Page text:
Published August 30. 2009 4:00AM Updated August 31. 2009 11:53AM
The first cop came back and unlocked my cell.
"Let's go see the chief," he said.
I plodded after him down the hall to the police chief's office. There stood my father, looking older than he'd ever looked before, his rumpled pajamas tucked into his pants. The top of his head was crimson, and his eyes were puffy and sad.
I couldn't bear to look at him. So I looked around the room. There was Miss Stiletto, glaring and clutching her cane. A wild-haired man sitting next to her glowered at me too. Next to him was a thin, sickly man wearing a gravy-stained shirt. The chief, a narrow man with a gray crewcut, leaned back in his chair and put his feet up on his desk.
"Walter Frimhaus," he said. "This is Mr. Apely, the director of the aquarium." He pointed to the wild-haired man. "He's pretty upset about what you've done."
The chief nodded in the direction of Miss Stiletto. "And of course you already know Miss Stiletto. You two had a slight, uh, disagreement in front of the supermarket, as I recall."
And then he pointed to the thin, sickly man. "And this here's the first selectman."
The first selectman turned to the chief and snapped, "Get on with it, Cal."
"Right. Now, Walter, it's my duty to inform you that you have the right to legal counsel and that anything you say may be used against you in a court of law. But I've also got to tell you that things'll go a lot easier for you if you talk."
The chief looked at my father. "You want to get a lawyer?"
"No, no, I'm sure my son will cooperate. Right son?"
I stared down at my bare feet. "Yeah."
"OK, Walter. Let's hear it. Why'd you do it?"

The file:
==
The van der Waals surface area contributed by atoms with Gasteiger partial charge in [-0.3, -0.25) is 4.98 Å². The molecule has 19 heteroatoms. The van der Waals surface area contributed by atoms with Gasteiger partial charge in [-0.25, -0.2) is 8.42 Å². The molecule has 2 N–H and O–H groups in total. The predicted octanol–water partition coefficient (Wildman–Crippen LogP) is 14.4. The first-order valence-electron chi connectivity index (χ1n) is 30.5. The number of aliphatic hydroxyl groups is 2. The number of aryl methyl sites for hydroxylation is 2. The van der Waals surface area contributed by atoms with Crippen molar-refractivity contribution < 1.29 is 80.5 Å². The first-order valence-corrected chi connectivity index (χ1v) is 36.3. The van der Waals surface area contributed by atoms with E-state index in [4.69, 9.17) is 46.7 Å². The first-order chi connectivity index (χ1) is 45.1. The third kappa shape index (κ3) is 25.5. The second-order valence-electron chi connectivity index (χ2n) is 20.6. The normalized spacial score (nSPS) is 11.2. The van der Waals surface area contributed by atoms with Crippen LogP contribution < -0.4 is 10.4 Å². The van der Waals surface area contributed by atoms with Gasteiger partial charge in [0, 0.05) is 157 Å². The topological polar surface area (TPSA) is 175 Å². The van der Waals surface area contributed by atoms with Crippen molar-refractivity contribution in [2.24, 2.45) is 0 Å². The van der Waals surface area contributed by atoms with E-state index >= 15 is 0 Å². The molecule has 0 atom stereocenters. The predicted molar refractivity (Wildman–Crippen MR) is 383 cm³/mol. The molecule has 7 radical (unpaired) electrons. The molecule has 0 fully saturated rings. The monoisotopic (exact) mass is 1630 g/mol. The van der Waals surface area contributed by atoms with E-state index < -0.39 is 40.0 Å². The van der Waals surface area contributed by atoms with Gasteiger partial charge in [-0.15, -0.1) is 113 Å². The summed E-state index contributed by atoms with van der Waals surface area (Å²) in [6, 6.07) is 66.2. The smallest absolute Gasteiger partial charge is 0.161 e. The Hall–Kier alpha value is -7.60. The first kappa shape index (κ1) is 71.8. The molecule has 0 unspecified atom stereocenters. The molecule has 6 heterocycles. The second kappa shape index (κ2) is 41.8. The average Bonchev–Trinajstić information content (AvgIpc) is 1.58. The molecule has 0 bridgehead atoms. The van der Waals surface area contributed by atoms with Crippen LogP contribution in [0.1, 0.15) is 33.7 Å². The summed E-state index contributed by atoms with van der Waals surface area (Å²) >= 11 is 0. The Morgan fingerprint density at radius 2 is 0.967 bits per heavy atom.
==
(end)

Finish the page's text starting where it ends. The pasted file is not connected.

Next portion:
"I don't know."
The chief frowned.
"You got somethin' against Miss Stiletto or the aquarium?"
"Son, do you realize that you could go to prison?"
"Let's try a different approach," the chief said. "There's no way you could have launched that balloon from where you did and then gone up and stolen the first selectman's car. You didn't have enough time for that. You care to name your accomplice?"
Minerva had escaped!
The chief crossed his arms.
"We could make things a lot easier for you if you name your accomplice, Walter. We could even agree to drop the charges. We figure it had to be someone older than you, someone who had the savvy to plan this thing. Who was it?"
"No one, sir."
"You're lyin'!" The wild-haired man stood up. "This stinkin' kid is lyin'!"
"Siddown, Apely!" snapped the chief. "I'm handling this." The wild-haired man sat down, rolling his eyes and biting his lip.
The chief took his feet down from the desk and leaned on his elbows. His black eyes bored into me.
"If you refuse to cooperate, we can send you to jail for a very long time. You tell us who helped you, we could drop the charges. How's that?"
I looked around the room. Everyone was staring at me.
"Go on, Walter," my father said. "Tell the chief the truth."
"No one helped me." I swallowed. "I did it all by myself."
The chief leaned back and sighed.
"Lock him up, Jim."
A tall cop took my arm and led me back to the cell.
"Kid," he said as he turned the key. "You just made a big mistake."